Kubasaki boys, girls hoping for DI sweep

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Freshman Myca Ingram, shown at left battling for the ball against Kadena defender Sydne Fletcher, has paced the two-time defending Far East Division I tournament champion Kubasaki Dragons with 26 goals this season. 	 Lorenzo Williams/Special to Stars and Stripes
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Freshman Myca Ingram, shown at left battling for the ball against Kadena defender Sydne Fletcher, has paced the two-time defending Far East Division I tournament champion Kubasaki Dragons with 26 goals this season. Lorenzo Williams/Special to Stars and Stripes

Kubasaki boys, girls hoping for DI sweep

by: Dave Ornauer | .
Stars and Stripes | .
published: May 12, 2016
 CAMP FOSTER, Okinawa – It’s been a classic case of hit and miss for the Kubasaki girls and boys soccer teams the last two years.
 
The Dragons became the most decorated girls team in Far East Division I Tournament history, winning the titles in 2014 and 2015, giving them six overall. The boys? A 1-0 overtime loss in 2014 to Kadena and a 2-1 defeat against Seoul American last May in the last two finals.
 
Can the Kubasaki girls make it three-peat, and can the boys cast off their runner-up mantle, giving the Dragons double the Far East title pleasure for the first time since they both won it in 2002?
 
“There’s a fair amount of pressure” with being two-time defending champions, Dragons girls coach Saleem Malik said. “When you have back-to-back titles, the public will expect you to come out and give it your best effort. Hopefully, that’s what we’re going to do.”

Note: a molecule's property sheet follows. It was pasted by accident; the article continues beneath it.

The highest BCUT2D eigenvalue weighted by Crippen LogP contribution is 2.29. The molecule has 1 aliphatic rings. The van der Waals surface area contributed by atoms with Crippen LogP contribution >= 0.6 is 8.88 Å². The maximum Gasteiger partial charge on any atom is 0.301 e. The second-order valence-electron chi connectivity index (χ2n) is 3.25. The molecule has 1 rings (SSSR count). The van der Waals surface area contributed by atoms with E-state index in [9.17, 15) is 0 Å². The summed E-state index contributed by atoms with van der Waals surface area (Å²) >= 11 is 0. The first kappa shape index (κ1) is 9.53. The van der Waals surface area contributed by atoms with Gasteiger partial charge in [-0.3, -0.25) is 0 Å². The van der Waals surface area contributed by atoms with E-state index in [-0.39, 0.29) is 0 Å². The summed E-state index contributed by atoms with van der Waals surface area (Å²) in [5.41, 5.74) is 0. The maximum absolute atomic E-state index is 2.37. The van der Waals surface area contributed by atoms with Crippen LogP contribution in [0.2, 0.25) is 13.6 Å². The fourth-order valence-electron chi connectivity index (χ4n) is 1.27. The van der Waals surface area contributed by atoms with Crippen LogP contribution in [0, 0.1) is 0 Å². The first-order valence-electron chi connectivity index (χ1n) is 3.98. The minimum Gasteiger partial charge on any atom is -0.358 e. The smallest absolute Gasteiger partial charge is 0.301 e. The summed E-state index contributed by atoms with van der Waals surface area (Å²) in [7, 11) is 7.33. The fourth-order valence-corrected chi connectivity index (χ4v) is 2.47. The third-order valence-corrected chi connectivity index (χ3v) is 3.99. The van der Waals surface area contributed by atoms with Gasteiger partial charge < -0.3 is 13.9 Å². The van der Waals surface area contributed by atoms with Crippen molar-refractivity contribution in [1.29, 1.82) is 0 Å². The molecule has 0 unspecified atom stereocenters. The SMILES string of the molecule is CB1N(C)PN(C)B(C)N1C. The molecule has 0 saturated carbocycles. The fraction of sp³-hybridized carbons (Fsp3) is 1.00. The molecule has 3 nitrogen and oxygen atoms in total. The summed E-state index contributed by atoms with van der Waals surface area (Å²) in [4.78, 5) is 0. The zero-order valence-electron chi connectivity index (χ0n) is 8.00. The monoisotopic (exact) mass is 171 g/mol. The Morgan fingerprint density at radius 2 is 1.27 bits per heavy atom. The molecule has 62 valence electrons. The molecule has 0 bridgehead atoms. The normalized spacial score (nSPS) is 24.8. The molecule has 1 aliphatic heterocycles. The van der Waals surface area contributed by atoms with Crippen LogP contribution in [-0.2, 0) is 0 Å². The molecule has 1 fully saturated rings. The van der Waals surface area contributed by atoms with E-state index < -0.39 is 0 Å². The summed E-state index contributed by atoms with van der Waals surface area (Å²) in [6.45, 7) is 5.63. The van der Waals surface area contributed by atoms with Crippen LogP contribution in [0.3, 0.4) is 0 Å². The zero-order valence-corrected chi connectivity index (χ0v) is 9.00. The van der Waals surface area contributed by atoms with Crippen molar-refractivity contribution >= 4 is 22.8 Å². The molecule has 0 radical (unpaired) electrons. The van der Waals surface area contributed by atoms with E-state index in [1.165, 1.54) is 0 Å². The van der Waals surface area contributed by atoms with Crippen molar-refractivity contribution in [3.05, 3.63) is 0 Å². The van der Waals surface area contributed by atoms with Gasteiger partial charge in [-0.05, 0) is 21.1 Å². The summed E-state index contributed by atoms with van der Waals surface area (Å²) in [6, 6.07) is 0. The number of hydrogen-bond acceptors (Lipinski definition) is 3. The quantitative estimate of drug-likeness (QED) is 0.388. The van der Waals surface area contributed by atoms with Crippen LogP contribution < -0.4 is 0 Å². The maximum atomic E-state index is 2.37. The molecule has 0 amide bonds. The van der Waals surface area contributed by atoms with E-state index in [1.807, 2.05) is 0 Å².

That effort so far for the Dragons has been a 10-1-2 record, the only loss coming in the final match of last month’s American School In Japan soccer festival. Freshman Myca Ingram has been a pleasant surprise, with 26 goals.
 
The boys, meanwhile, have gone unbeaten in 17 matches (15-0-2), behind seniors Miles Mahlock (24 goals) and Imani Washington (16); each has 10 assists as well. But given the small size and the evenness of the tournament field (five teams), it could be a wide-open chase.
 
“I think anybody can win it,” Kubasaki boys coach Tony Washington said. “We’re a lot different from last year; all the teams are different, all the teams are even. It’s who can stay healthy.”
 
Kubasaki’s boys could yet again get some serious challenges from Seoul American, younger than last year’s champions, but still quite strong thanks to four primary weapons: Chaz Perryman (17 goals), Kevin McGuire (10), Andrew Nutter (nine) and Niko Russey (seven goals, seven assists).
 
Kadena is also young, with a small veteran core featuring Diego Rodriguez (12 goals), Kyle Freaney (nine) and Guy Renquist (nine). Christian Academy Japan enters Far East unbeaten (8-0-1) behind Lawrence Yamaguchi (12 goals) and Kevin Nelson (10). The lone entry with a losing record is Kinnick (6-7-2), led by Bryan Wolf (16 goals, seven assists).
 
Washington feels the team that will win it is the one that 1) stays healthy, 2) limits mistakes), 3) capitalizes on opportunities and 4) stays together as a team “no matter what happens.”
 
Weather may also be a factor; the tournament takes place during Okinawa’s rainy season. “That brings a whole ’nother element; it cuts down on our team speed,” Washington said.
 
The girls field features seven teams, including DODEA-Japan and Kanto champion and last year’s runner-up Kinnick (17-3), which hasn’t lost since March 26 and features playmakers Kiralyn Kawachi (28 goals, 12 assists) and Athena Peerson (25, seven).
 
“We lost to a good team” last May, Red Devils coach Nico Hindie said. “We took it as far as we could, but that was a fantastic team. It’s been a rebuilding year, but we’ve worked it up, tried to compete and we’ve made a good run for it.”
 
ASIJ is younger than usual, but has its own veteran core of Erin Blank, Taylor France and stateside transfer Jasmine Long. Kadena (11-5-1) has improved behind veterans Shani Summers (12 goals), Adri Gomez (15) and Pam Barrett (10 assists) and newcomers Madison Dooghan and Kiley Hankal, with seven goals each. Korea Blue tournament runner-up Seoul American’s primary weapon is Natalie Cargill (17 goals).
 
Malik says he credits the “fantastic coaches before me” and the winning tradition at Kubasaki for such a long line of girls championships.
 
“Hopefully, this team can fall in line and follow suit, and we’ll give it our best effort,” Malik said. “They have to play every game like it’s their last and leave it all on the field.”
 
 
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